Adding GraphQL into Existing Express APIs

By Zach Silveira

Last night I had an idea. I was tired of continuing development on an express REST api that I had been building out for quite some time, so I added Apollo into my existing api. From this point forward, all new features will be done using GraphQL while the existing REST workflow will continue to be used. Turns out, a lot of people want to know how to do this:

Getting so many likes and replies is what motivated me to make a quick guide on how to do this as quickly as possible.

Why

GraphQL is a superior way of building out APIs, with types for your queries and mutations, you can auto generate types for Flow or Typescript, and have a completely documented, interactive (GrapiQL), api without any extra work. For so many reasons, we've jumped head first into 100% GraphQL on all of our future projects. Like anyone who's been doing applications for the past few years, some of our apps are somewhat legacy. Thankfully, we can add the latest and greatest Apollo server into any of them, lets do this!

Our Existing App

const express = require('express');
const app = express();
const jwt = require('express-jwt');
const routes = require('./src/routes');
const bodyParser = require('body-parser');

app.use(bodyParser.json());

//in a routes file:
app.get('/data', async (req, res) => {
    let data = await Data.query()
      .limit(15);

    res.send(data);
  });

In this case, our existing application looks like any Express app you might be working on yourself. We have a body parser, use jwt for auth, and have a bunch of routes registered.

First Step

Inside the existing app, make a file called graphql.js and install the neccesary apollo packages referenced.

const schema = require('./resolvers');
const bodyParser = require('body-parser');
const { graphqlExpress, graphiqlExpress } = require('apollo-server-express');


module.exports = app => {
  app.use(
    '/graphql',
    bodyParser.json(),
    graphqlExpress(request => ({ schema, context: request.user }))
  );
  app.use('/graphiql', graphiqlExpress({ endpointURL: '/graphql' }));
};

All we are doing is registering graphql and its interactive web viewer like the official documentation tells us. Now, inside your express index, add the following two lines:

const graphql = require('./graphql');
graphql(app);

Pass the app instance of express before calling app.listen.

Add our resolvers

Let's add our root schema file, I created ./resolvers/index.js for this:

const users = require('./users');
const data = require('./data');

const { makeExecutableSchema, mergeSchemas } = require('graphql-tools');

module.exports = mergeSchemas({
  schemas: [
    makeExecutableSchema(users),
    makeExecutableSchema(data)
  ],
});

Our users and data modules will export typeDefs and resolvers. You can read more about makeExecutableSchema on the official docs. You may also be wondering why I use mergeSchemas here. It allows us to define root types in multiple places and merge them into one type. In the past, we had to define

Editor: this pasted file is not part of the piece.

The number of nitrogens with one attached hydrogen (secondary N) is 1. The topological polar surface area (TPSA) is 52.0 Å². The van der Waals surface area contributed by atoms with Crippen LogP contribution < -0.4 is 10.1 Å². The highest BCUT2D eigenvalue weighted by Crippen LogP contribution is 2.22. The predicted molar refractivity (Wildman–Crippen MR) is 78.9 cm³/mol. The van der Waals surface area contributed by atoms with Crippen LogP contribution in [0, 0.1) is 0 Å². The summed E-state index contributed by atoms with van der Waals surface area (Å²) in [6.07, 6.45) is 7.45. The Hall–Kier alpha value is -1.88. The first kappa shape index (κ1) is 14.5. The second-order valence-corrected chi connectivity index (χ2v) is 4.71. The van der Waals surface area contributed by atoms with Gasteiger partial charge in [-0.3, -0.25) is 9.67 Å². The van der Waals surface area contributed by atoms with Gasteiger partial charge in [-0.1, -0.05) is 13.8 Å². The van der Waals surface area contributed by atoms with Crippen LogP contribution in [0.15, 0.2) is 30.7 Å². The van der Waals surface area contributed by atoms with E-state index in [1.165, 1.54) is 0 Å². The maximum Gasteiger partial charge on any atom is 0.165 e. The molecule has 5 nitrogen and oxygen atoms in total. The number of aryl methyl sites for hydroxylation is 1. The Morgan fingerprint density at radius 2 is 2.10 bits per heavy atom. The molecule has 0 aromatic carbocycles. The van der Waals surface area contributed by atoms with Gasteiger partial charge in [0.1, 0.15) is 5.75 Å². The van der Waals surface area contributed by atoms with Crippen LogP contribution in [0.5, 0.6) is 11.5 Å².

type Query {
  users: [User]
}

In the root schema file. This meant user types would be in resolvers/users/index and the root types would be somewhere else. This has helped with bringing on more developers and not having to wonder if there's some other place holding more types for our api. Now let's make ./resolvers/users/index.js:

const typeDefs = `
  type Query {
    #Get the users in the company, must be an admin
    users: [User] 
  }

  type User {
    id: Int!
    name: String!
    email: String!
  }
`;

const resolvers = {
  Query: {
    users: require('./queries/users'),
  },
};

module.exports = { typeDefs, resolvers };

You can see once again that we colocate all types related to the resolver in the same place. This is why mergeSchemas is awesome. In each resolver I can define the root Query type and what this resolver section will expose. Now if we have a look at queries/users.js:

const User = require('../../models/user');

module.exports = (_, args, user) => {
  return User.query();
};

At this point, we can fire up the express server, open the interactive editer at /graphiql and see the users query in the docs! We've just added a GraphQL endpoint to our existing api with minimal work.

Conclusion

./server/src
├── graphql.js
├── models
│   └── user.js
├── resolvers
│   ├── index.js
│   └── users
│       ├── index.js
│       ├── mutations
│       │   └── user.js
│       └── queries
│           └── users.js

After setting this up, I feel like the above directory structure is a very nice way to go about expanding your api. If you wish to see any user related types, you know resolvers/users has all the types, even the root ones. The structure allows for many queries and mutations on each of your data models with minimal confusion. A new developer could reason about your code in a few minutes of instruction / fiddling with GraphiQL.

Is there something I could have done better? Let me know. At Encryption, code quality and ease of development are two of our most important goals. Apollo and GraphQL have been keys to our success over the past year. I look forward to all of the amazing features the Apollo team continues to add into the project!

As always, tweet @encryptioninc for any feedback or questions.